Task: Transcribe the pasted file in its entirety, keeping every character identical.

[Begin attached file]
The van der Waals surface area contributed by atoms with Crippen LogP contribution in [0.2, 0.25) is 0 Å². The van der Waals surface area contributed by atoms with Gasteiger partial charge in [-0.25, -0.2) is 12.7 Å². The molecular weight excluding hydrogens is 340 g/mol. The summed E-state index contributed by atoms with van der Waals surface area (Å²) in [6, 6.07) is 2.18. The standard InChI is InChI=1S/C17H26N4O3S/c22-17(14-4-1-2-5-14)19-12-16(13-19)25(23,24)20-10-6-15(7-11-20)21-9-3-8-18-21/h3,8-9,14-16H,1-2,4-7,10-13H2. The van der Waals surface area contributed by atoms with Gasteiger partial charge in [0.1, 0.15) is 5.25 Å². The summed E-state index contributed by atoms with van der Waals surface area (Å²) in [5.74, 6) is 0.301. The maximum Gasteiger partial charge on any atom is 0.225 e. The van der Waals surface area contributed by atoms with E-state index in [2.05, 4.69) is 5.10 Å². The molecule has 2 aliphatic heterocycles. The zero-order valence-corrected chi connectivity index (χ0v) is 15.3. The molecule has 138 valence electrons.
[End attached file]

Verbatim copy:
The van der Waals surface area contributed by atoms with Crippen LogP contribution in [0.2, 0.25) is 0 Å². The van der Waals surface area contributed by atoms with Gasteiger partial charge in [-0.25, -0.2) is 12.7 Å². The molecular weight excluding hydrogens is 340 g/mol. The summed E-state index contributed by atoms with van der Waals surface area (Å²) in [6, 6.07) is 2.18. The standard InChI is InChI=1S/C17H26N4O3S/c22-17(14-4-1-2-5-14)19-12-16(13-19)25(23,24)20-10-6-15(7-11-20)21-9-3-8-18-21/h3,8-9,14-16H,1-2,4-7,10-13H2. The van der Waals surface area contributed by atoms with Gasteiger partial charge in [0.1, 0.15) is 5.25 Å². The summed E-state index contributed by atoms with van der Waals surface area (Å²) in [5.74, 6) is 0.301. The maximum Gasteiger partial charge on any atom is 0.225 e. The van der Waals surface area contributed by atoms with E-state index in [2.05, 4.69) is 5.10 Å². The molecule has 2 aliphatic heterocycles. The zero-order valence-corrected chi connectivity index (χ0v) is 15.3. The molecule has 138 valence electrons.